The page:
Voice search has been increasing in general for awhile. What started as basic voice search on phones, now includes searches via Amazon Echo, Google Home devices, and other smart speakers hitting the market. It’s not a huge game changer so far, but it’s on trend to grow to over 50% of total searches within the next year.
As more and more people “ask” their device to search for something – instead of typing in searches directly – it changes how Goolge and other search engines find the best matches for the search results page.
Why SEO for voice is not the same as SEO for typed queries
When people type in their searches, they use keywords or disjointed phrases, basically “computer talk,” but when they use Siri or Alexa, they talk to their device like it’s a person.
Let’s say someone is looking for health clubs that offer yoga classes and also have a swimming pool. They might type in something like: “health clubs with yoga classes and pools” or “find health club yoga pool”, or even, “yoga pool health club”.
But if they are using voice search with their Echo speaker, they might just ask, “What nearby health clubs offer yoga classes and have a pool?”
The key difference is that the intent of the search query is stronger when spoken.
And so new methods that search engines can use to pick up on more comprehensive details when it scans your site are now emerging. That’s because Google needs to understand even more deeply than before what’s on your webpage in order to “get at” that stronger intent.
4 ways you can optimize your website for voice search
Add structured data markup
Structured data markup (aka schema) uses specific code on a webpage so that Google and other search engines can understand what’s on the page, classify it, and supply detailed snapshots of what’s on the full webpage within the search results. It helps voice search because the extra code allows the search engine to gather more specifics, more closely match intent, and thereby produce better search results.
Recipes are a good example of how it works. If you search for recipes in Google and scan the results page, some of the listings likely include an extra line of info detailing how long it will take to prepare, how many calories/serving, and the recipes’ ratings. That’s structured data markup at work.
Categories in fitness/wellness could include hours of operation, products, class offerings, etc.
Capitalize on every available feature in your Google Business listing
People routinely use their mobile phones to search locally. They want to know what’s nearby their current location – wherever that happens to be– right then. Businesses that appear in the Google My Business listings (the small map with the sublistings pinned in the map) perform better from an SEO stand point.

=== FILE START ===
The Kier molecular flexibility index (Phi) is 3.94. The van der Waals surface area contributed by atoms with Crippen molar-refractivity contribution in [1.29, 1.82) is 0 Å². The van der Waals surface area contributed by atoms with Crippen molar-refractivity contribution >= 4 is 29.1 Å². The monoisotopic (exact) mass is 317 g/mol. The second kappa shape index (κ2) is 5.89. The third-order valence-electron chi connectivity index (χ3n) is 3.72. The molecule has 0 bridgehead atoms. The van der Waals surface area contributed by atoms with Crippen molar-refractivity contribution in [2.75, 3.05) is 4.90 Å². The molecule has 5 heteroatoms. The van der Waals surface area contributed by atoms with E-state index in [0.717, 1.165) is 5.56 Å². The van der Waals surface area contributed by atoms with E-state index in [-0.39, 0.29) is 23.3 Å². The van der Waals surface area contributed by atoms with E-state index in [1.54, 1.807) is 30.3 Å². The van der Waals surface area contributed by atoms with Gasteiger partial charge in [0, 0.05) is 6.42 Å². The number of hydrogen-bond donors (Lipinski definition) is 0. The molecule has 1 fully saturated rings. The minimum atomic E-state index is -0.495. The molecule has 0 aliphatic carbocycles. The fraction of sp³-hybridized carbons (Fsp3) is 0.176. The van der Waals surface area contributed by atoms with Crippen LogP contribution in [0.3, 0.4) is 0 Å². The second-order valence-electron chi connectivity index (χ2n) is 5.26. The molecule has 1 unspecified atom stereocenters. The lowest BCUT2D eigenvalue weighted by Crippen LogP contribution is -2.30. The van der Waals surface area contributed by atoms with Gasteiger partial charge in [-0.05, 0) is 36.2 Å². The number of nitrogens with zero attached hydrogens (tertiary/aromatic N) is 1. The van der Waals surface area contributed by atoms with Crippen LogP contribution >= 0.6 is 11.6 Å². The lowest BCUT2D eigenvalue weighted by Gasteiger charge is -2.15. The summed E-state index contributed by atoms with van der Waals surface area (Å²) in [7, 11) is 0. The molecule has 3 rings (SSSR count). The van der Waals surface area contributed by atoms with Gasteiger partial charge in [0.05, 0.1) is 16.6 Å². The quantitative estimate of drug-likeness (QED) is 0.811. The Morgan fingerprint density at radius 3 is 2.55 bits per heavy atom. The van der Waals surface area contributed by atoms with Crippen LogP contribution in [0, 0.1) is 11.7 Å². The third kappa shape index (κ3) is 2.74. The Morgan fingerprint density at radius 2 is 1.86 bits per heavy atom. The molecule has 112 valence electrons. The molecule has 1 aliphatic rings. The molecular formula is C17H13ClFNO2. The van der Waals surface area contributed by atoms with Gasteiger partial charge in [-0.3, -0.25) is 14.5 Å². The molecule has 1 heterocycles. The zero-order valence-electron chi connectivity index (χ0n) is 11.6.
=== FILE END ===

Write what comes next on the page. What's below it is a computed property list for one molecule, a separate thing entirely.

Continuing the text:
This is a high-impact search result because at a glance, folks can see your location, your business hours, your phone number, reviews, and other info – info that depends on YOU to complete it and keep up-to-date!
And just like structured data markup, the extra information in GMB will boost the search engine’s ability to understand what’s on your site, making it more likely to get an impression when it matches a voice search.
Streamline and organize your webpages to make them more “scannable”
Each page of your site should have a central focus. A specific topic or a cluster of closely related topics, along with detailed context and explanation, is going to have better SEO than if that same topic is a mere mention in one bullet point on a page covering every service and every product you have to offer.
Another aspect to consider is the structure of your pages. One thing search engines use to interpret your content are the HTML tags. So, for example, the text in headings, like h2 tags, are deemed to be important. Therefore, when a search query matches text that’s tagged as a heading, the SEO bells go off – we have a match!
But you can’t cram everything into headlines and that’s okay. The search engine also considers the surrounding context. That’s why it’s important to fill out the details that pertain to the topic at hand. This context supports the central theme and boosts its relevance.
The point is, your use of headings and subheadings not only help the actual humans reading your site, but it impacts the search engine scans too.
Understand natural language and long-tail phrases
Because voice searches tend to be longer, more conversational and more specific, your content needs to be more conversational and specific too.
Keyboard search: “gym near me”
Voice search: “OK, Google, what are the gyms near me with free childcare, yoga and monthly memberships?”
By now, most folks know that keyword stuffing is out. But you can and should weave keywords naturally into your content. For instance, if “personal trainers in Indianapolis” is how lots of folks find you, then your webpage about personal training should include something like: “X, Y and Z make our trainers some of the most popular personal trainers in Indianapolis”.
Think in terms of phrases, or long-tail keywords, because voice/spoken searches are going to come in sentence format most of the time. Look at your content and then compare that to how folks would ask about your business. Work THOSE sentences into your content.
FAQs are becoming an obvious place to start for adding long-tail phrases. An FAQ page that’s conversational in tone can capture the most obvious searches by reproducing them in question format and then providing a complete explanation, also in that same conversational tone.
Formatting still matters
Injecting longer keyword phrases and supplying more context (words) on your site may make it sound like you have to fill your pages with scrolling paragraphs of text. Please don’t. It’s still critical to divide content into chunks, use headings and subheadings, use bullets and lists, use tables and images, and otherwise break up long runs of text so that information is easy to find.